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Mind over Matter - Fionn Bheinn

Mind over Matter - Fionn Bheinn

Postby Roger T » Tue Oct 13, 2015 6:31 pm

Munros included on this walk: Fionn Bheinn

Date walked: 11/10/2015

Time taken: 4.25 hours

Distance: 10 km

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About three or four times a year my back goes on strike. It just seizes up, pretends to be pained by the exigencies of life, and refuses to budge. Putting on a sock becomes a major undertaking; my gait becomes a delicate and misshapen waddle. That’s bodies for you: they have a mind of their own, and given the least encouragement will try to take over all the levers of state.
Some years back my other mind, the one I prefer to rule the roost, took an executive decision: it would not be bullied, cowed or diverted from whatever had to be done, by this recurrent bad back. It would ignore it, grin and bear it, and get on with the business of living.
And so as I got dressed the other morning, using a million well-tried ruses to thread clothing over an inflexible torso, and with the call of the hill ringing insistently in my head, the decision was made in a millisecond: bad back or not, today we’re off up a mountain.
I moved gingerly around the kitchen, trying to get some warmth and relaxation into my back muscles as I cooked breakfast, prepared my food for the day, and packed my rucksack. For a second or two I wondered whether I should make a concession to my substandard spinal state by carrying a lighter load. Did I really need to take everything that litters the bottom of my bag? Could I perhaps manage for the day without the Complete Works of Walter Scott? Did I really need to take my favourite pink faux-fur onesie? Could I bear the thought of doing without my solar-powered hot water bottle? That moment of weakness soon passed: no concessions; no surrender: I would carry my normal load. It’s me who’s in charge, not my wretched back.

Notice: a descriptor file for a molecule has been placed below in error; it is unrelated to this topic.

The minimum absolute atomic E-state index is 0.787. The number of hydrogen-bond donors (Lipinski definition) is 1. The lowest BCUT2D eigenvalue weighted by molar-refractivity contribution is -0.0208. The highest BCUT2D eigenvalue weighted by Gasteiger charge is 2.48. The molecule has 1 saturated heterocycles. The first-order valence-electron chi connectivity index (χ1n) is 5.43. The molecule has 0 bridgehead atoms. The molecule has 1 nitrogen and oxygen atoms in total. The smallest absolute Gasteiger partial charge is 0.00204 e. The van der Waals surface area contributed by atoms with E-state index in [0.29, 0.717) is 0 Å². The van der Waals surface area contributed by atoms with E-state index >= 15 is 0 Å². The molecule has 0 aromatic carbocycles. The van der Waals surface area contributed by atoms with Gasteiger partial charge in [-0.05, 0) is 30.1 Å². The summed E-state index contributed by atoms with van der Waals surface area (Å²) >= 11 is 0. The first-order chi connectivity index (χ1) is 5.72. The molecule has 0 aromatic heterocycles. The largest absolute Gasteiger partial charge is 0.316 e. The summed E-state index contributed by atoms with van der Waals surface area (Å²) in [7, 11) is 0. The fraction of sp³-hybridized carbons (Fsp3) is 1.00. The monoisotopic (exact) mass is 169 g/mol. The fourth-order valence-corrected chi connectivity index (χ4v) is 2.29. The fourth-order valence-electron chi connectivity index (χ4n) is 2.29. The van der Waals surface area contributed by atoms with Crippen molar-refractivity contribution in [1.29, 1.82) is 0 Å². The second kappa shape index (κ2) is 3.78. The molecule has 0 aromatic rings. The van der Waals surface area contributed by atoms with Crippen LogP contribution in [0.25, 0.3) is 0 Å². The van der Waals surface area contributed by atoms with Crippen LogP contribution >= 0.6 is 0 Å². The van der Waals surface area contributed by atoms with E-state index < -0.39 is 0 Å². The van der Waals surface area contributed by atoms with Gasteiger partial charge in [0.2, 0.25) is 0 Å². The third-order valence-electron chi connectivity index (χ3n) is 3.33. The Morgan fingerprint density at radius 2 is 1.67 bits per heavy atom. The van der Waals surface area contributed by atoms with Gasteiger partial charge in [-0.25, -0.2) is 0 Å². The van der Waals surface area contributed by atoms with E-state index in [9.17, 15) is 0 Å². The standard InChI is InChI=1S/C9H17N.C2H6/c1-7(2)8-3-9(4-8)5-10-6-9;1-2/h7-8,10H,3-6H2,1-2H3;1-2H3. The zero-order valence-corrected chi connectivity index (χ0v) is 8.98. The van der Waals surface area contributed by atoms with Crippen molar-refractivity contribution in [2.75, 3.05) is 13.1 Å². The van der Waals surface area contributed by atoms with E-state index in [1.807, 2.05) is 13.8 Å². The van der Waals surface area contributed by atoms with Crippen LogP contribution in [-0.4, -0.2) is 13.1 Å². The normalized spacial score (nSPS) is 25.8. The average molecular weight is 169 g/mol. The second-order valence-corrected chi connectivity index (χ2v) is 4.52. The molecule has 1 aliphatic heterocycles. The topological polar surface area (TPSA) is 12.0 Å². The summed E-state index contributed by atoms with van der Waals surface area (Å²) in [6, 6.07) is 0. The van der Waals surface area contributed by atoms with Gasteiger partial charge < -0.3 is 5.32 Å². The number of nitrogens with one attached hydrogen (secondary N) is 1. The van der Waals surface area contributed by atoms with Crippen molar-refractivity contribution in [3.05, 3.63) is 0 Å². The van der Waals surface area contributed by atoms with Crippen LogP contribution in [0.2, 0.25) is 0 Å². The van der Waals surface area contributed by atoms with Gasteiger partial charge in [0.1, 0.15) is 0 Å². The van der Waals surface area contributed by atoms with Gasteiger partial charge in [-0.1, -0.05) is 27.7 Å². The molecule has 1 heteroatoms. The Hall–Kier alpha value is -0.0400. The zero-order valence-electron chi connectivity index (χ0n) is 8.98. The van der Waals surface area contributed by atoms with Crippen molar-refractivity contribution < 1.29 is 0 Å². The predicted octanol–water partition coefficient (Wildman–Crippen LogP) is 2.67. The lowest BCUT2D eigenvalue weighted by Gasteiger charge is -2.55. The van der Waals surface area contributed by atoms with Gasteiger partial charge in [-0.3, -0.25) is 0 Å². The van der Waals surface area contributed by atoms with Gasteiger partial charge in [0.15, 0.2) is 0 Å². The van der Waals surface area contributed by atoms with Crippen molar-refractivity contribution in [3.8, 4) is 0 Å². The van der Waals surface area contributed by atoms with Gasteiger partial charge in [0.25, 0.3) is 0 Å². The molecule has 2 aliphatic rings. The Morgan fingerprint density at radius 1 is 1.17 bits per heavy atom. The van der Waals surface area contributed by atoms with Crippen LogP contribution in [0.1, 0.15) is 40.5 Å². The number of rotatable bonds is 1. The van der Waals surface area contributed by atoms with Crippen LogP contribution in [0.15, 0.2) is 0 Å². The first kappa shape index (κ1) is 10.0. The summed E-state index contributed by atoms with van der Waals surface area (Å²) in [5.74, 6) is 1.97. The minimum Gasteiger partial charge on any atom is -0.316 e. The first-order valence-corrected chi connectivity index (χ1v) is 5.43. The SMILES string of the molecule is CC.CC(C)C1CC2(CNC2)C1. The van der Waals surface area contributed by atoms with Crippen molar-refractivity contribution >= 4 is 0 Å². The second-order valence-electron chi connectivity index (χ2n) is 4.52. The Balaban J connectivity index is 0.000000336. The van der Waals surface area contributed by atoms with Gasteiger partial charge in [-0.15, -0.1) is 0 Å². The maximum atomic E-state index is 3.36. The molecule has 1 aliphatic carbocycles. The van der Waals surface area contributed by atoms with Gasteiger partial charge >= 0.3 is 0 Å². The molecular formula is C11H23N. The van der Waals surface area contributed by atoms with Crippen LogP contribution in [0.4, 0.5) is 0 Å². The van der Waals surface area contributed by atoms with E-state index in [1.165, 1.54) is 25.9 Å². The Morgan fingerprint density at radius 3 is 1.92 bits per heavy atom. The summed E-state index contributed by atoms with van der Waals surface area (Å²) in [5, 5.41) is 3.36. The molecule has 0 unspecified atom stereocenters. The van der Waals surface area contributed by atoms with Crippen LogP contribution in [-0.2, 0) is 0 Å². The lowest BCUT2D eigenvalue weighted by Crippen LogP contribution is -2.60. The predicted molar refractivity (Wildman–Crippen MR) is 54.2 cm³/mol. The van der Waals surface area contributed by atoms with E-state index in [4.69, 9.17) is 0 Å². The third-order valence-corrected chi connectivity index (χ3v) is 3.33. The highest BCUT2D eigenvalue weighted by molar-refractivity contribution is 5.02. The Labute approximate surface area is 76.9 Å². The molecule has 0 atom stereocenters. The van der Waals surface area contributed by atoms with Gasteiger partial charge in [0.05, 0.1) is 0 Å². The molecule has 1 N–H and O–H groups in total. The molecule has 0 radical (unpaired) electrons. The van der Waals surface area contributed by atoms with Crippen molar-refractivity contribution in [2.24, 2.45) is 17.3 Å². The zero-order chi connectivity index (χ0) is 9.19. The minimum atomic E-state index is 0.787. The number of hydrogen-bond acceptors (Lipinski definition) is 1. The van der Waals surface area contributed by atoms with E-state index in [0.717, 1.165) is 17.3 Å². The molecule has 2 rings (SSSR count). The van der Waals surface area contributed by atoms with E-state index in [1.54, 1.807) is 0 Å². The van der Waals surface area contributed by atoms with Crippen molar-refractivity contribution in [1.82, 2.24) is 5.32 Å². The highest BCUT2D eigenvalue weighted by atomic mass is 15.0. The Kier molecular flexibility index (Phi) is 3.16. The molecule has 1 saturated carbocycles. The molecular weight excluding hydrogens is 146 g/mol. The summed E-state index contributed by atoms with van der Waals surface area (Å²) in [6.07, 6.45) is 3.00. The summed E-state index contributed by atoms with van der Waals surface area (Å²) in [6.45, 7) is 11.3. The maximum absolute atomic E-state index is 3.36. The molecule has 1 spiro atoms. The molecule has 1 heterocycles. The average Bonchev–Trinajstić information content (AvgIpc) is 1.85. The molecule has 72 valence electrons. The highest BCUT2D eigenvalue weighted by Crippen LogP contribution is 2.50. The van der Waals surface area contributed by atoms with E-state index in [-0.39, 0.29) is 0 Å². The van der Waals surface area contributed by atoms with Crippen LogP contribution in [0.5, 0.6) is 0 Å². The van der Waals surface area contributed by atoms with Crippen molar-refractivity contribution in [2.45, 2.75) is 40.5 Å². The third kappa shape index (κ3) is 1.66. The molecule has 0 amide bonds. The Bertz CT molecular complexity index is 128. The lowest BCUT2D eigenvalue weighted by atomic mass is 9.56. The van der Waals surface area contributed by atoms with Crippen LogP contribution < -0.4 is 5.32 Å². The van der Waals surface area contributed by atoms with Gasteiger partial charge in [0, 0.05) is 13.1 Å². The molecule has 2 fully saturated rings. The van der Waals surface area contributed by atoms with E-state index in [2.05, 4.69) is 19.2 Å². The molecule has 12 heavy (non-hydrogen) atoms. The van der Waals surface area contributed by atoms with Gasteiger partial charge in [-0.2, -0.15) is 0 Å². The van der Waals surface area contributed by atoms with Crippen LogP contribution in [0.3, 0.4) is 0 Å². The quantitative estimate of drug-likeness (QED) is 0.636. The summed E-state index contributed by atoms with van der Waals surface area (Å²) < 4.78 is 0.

It was a still, autumnal day, with a thin layer of high stratus veiling a milky sun, and by 1015 I was parked up by the station at Achnasheen and looking for the approach path to Fionn Bheinn. Clearly I was not the first: the gates and fences thereabouts were well-plastered with strident notices: OFFICIAL PATH TO FIONN BHEINN/WALKERS THIS WAY!!!/FIONN BHEINN OVER BRIDGE TO RIGHT and so on. Feeling slightly browbeaten onto the OFFICIAL path, I started up beside the Allt Achadh na Sine. The path winds up pleasantly enough, gaining height and a welcome distance from Achnasheen and the junction of the A890 and A832. Traffic noise was largely masked by the rush of water down what is sometimes a deep ravine closely skirted by the path.
My back had gone into a quiet sulk, defeat conceded.
It is only once over the brow of the first hill that you get a sense of what Fionn Bheinn is all about: wide spaces, mainly gentle slopes, peat and moss and tussock rather than rock. The day was Sunday, and right up to the top I never lost the feeling that this was a no more than an agreeable Sunday walk. From time to time, on the lower expanse, deep gauges in the peat land have to be negotiated. I wasn’t sure whether this surface pitting was a natural phenomenon, or whether it was the aftermath of ancient diggings. Viewed from higher up, these deep formations have a curved and harmonious regularity that seem to suggest something natural in their creation.
Fionn Bheinn: gentle slopes, peat, moss and tussock

I headed up the easy contours around the flank of Creagan nan Laogh, picking up the faint path now and again. This path settles in to the east of a little burn for a while, then is lost in the thick moss on the steeper slope of Fionn Bheinn itself. I was heading for the single outcrop of rock at the eastern end of the ridge. At one point two other walkers appeared there before disappearing again. I never saw them again, east or west.